Wednesday, August 14, 2013

"Mau Loa Hawai'i" (Forever Hawai'i)

Kahakauwila

A couple of months ago I moderated a book discussion about Sarah Vowell's book Unfamiliar Fishes.  It was an interesting read about Hawaiian history--before it became a U. S. state. Then last week a book of short stories arrived here at the library by a new and talented native Hawaiian author, Kristiana Kahakauwila.  Hmmm--I saw a theme forming.  So, here are some great titles about Hawaii and by Hawaiian authors.

Alan Brennert
--not a native but he has written two novels about Hawaii, Honolulu and Molokai. His newest book Palisades Park--came out this year.

James Jones
--his 1952 National Book Award winning From Here to Eternity has been made into a classic movie, a miniseries, and a TV series.

James Michener
--this Pulitzer Prize winning author's novel Hawaii was made into a 1966 film.

Deborah Turrell Atkinson
--she writes the Storm Kayama mystery series: Primitive Secrets, The Green Room, Fire Prayer, and Pleasing the Dead. A Hawaii resident for over 30 years, she lives in Honolulu with her family.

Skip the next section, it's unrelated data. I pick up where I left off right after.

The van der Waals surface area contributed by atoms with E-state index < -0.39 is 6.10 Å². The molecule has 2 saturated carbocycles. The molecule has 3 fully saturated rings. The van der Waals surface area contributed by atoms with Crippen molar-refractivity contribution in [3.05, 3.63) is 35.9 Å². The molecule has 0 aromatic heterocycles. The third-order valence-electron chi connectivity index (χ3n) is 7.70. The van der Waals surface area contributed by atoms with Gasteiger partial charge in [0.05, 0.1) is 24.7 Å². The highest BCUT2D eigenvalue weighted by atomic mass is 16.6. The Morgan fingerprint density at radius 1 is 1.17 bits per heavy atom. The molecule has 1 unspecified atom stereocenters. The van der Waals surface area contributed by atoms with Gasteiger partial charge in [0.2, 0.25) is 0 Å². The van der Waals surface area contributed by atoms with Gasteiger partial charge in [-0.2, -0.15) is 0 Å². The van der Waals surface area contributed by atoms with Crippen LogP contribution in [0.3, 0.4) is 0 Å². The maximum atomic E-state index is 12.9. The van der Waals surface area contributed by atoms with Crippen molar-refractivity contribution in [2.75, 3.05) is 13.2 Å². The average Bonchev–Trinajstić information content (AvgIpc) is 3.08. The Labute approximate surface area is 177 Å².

Kiana Davenport
--she was born in Honolulu, is of part Hawaiian ancestry, and the author of Song of Exile.

Allegra Goodman
--she was raised in Honolulu and graduated from Punahou School in 1985.  Paradise Park.

Kaui Hart Hemmings
--she was born and raised in Hawaii and her novel The Descendants was made into an 2011 Oscar winning movie.

Kristiana Kahakauwila
--she is a native Hawaiian and is an Assistant Professor of Creative Writing at Western Washington University.  This Is Paradise is her first book.

Chris McKinney
--he was born in Honolulu and grew up in Kahaluu on the island of Oahu.  Queen of Tears and The Tattoo.
 
Tara Bray Smith
--she was born and raised in Hawaii and her book West of Then: A Mother, A Daughter, and a Journey Past Paradise is available from SEO.

Lois-Ann Yamanaka
--she is a Japanese-American author who was born in Ho'olehua, Moloka'i, Hawai'i.  Her many novels are available through SEO.


"Hawaii is not a state of mind, but a state of grace."
                                                        Paul Theroux






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